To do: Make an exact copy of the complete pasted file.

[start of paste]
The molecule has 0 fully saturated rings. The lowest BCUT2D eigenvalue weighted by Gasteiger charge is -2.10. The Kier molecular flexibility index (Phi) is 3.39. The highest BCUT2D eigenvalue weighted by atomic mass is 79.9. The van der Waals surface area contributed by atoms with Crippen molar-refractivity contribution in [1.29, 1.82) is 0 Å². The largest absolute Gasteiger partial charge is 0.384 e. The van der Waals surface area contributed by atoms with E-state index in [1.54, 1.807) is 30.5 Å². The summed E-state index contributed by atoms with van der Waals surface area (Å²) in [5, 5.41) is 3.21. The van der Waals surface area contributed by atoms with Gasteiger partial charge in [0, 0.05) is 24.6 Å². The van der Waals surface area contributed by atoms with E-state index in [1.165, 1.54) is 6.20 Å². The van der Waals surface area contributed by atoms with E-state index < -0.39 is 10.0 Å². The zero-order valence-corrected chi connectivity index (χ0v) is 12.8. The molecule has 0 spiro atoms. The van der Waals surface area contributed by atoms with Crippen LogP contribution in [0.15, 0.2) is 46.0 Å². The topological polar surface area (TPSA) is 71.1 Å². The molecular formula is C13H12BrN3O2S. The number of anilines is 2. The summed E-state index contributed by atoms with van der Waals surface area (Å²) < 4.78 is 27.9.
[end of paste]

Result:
The molecule has 0 fully saturated rings. The lowest BCUT2D eigenvalue weighted by Gasteiger charge is -2.10. The Kier molecular flexibility index (Phi) is 3.39. The highest BCUT2D eigenvalue weighted by atomic mass is 79.9. The van der Waals surface area contributed by atoms with Crippen molar-refractivity contribution in [1.29, 1.82) is 0 Å². The largest absolute Gasteiger partial charge is 0.384 e. The van der Waals surface area contributed by atoms with E-state index in [1.54, 1.807) is 30.5 Å². The summed E-state index contributed by atoms with van der Waals surface area (Å²) in [5, 5.41) is 3.21. The van der Waals surface area contributed by atoms with Gasteiger partial charge in [0, 0.05) is 24.6 Å². The van der Waals surface area contributed by atoms with E-state index in [1.165, 1.54) is 6.20 Å². The van der Waals surface area contributed by atoms with E-state index < -0.39 is 10.0 Å². The zero-order valence-corrected chi connectivity index (χ0v) is 12.8. The molecule has 0 spiro atoms. The van der Waals surface area contributed by atoms with Crippen LogP contribution in [0.15, 0.2) is 46.0 Å². The topological polar surface area (TPSA) is 71.1 Å². The molecular formula is C13H12BrN3O2S. The number of anilines is 2. The summed E-state index contributed by atoms with van der Waals surface area (Å²) < 4.78 is 27.9.